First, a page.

10. Code of Conduct and Prohibition
In addition, the State Intelligence Bill draft does not contain regulation or codes of ethic for intelligence that includes obligations, rights and restrictions for all activities and aspects of intelligence.

11. Making Intelligence a Civil Institution
This Bill draft has not incorporated the agenda of making intelligence as civil institution. Ideally in the era of democracy, all intelligence agencies are civilian and not active military, except for military intelligence. Until now, the State Intelligence Agency (BIN) is still filled by active military personnel despite the head of intelligence is civilian.

12. Rights of victims
State Intelligence Bill draft has not included the rights of victims, particularly those related to complaints of victims if there are intelligence actions that are deviate and caused serious problems for the implementation of the rights of people.

We urge the parliament and the Indonesian government not to rush in passing the State Intelligence Bill and provide space for the community to provide input and views on the efforts to improve the State Intelligence Bill draft, as provided in Law No. 10 Year 2004 on Procedures for Making Laws and Regulations.

We fully appreciate members of Parliament who rejected the plan on granting intelligence the authority to arrest in the Intelligence Bill. Ideally the formulation of the Intelligence Bill is to maintain a balance between the need for countries to guarantee and protect the freedom of civil society and human rights on one hand; and to guard and protect national security on the other.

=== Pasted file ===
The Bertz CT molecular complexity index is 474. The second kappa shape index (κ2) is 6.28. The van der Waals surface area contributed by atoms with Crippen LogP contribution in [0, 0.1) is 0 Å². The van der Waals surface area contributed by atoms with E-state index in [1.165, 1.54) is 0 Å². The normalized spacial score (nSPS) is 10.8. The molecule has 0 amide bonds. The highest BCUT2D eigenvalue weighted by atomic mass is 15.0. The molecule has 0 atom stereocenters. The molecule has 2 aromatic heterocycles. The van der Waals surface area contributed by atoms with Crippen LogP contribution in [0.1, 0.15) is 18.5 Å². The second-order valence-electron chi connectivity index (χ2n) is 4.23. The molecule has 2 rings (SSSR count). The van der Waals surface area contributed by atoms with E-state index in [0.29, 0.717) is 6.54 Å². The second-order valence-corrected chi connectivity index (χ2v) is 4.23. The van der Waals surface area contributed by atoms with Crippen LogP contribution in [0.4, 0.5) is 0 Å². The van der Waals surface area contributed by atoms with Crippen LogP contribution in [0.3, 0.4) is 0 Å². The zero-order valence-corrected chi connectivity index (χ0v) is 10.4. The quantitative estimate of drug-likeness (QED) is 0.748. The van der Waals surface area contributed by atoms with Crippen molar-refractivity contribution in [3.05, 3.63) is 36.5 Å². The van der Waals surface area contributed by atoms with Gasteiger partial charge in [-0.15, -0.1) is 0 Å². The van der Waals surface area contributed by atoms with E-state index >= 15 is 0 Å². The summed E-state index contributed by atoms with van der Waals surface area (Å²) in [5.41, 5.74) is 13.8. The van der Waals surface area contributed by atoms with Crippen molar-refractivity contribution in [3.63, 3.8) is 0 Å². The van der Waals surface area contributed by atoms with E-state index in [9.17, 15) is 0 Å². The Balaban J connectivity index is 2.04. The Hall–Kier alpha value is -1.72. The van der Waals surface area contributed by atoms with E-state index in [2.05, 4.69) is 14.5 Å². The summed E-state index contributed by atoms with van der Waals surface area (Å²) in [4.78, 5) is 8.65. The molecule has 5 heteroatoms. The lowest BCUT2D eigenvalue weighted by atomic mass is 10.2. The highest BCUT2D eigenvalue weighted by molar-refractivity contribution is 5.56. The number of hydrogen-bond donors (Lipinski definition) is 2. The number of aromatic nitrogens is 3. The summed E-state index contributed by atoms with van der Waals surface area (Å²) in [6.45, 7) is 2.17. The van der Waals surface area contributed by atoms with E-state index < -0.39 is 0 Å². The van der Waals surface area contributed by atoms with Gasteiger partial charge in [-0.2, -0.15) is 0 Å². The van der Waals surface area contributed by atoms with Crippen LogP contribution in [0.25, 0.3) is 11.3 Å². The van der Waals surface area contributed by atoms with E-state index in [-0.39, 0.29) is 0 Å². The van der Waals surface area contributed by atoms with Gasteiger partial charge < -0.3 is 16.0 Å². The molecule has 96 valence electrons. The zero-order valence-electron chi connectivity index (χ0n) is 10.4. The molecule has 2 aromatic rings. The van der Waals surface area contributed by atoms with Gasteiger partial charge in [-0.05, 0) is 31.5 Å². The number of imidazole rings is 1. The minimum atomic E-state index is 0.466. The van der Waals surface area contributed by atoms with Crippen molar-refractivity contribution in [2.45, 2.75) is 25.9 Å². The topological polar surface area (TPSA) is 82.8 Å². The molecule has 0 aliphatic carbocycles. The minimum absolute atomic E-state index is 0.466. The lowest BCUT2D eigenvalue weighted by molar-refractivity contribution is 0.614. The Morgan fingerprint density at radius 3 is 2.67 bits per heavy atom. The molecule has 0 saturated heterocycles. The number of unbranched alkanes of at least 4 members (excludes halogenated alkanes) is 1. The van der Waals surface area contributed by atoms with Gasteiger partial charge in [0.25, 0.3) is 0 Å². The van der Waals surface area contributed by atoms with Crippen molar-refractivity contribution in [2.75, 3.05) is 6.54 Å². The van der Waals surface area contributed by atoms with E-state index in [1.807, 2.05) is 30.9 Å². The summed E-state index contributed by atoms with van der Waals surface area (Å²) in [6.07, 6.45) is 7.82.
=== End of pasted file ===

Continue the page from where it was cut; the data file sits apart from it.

Jakarta, March 28, 2011
Advocacy Coalition on Indonesia Intelligence Bill

Institutions:
Imparsial, Kontras, IDSPS, Elsam, the Ridep Institute, Lesperssi, Setara Institute, LBH Masyarakat, ICW, YLBHI, LBH Jakarta, HRWG, Praxis, Infid, Yayasan SET, KRHN, Leip, Ikohi, Foker Papua, PSHK, MAPI, dan Media Link

Individual:
Bambang Widodo Umar

http://idsps.org/english-news/pers-release/advocacy-coalition-on-indonesia-intelligence-bill-joint-statement-201104035746/

We hope international network can help monitor and push Indonesian government to create Intelligence Bill that is accountable and respect the value of democracy.

We welcome every feedback and support from your organization around the world.

Have a nice day,


Regards,

Mufti Makaarim al-Ahlaq
Executive Director
Institute for Defense Security and Peace Studies

Food supplies for flood victims far too little



JUBI, 6 April 2011 

Only 200 kgs of rice for flood victims

The delivery of only 200 kgs of rice and 20 packets of supermie from the Paniai district government to a large number of flood victims is far from adequate for the number of victims now living there  in tents.

Mabipai Degei, a villager from the district of Ekadide, said the delivery of food supplies was far too little for the many evacuees. He said that the district chief  and the head of social services had sent supplies for the victims last week. ‘But is is far from adequate and in the past few days, we dont have any more food.’

Assistance from the  Paniai district government has failed to respond to the complaints  of the flood refugees. According to Degei, the local government was far too apathetic and, since the flood started, there have been no supplies from other sources.

The chairman  of the Flood Mitigation Team in Paniai, Benny Degei, also regretted the apathy shown by the local government. ‘Where else can we look to for help, if not to the local government?’ he asked.This calamity started more than a month ago in Ekadide and Adadide yet the regional government has  paid no attention to the problem.

Efforts are under way by students in Jayapura who originate from Paniai to collect food supplies for the victims of the flood.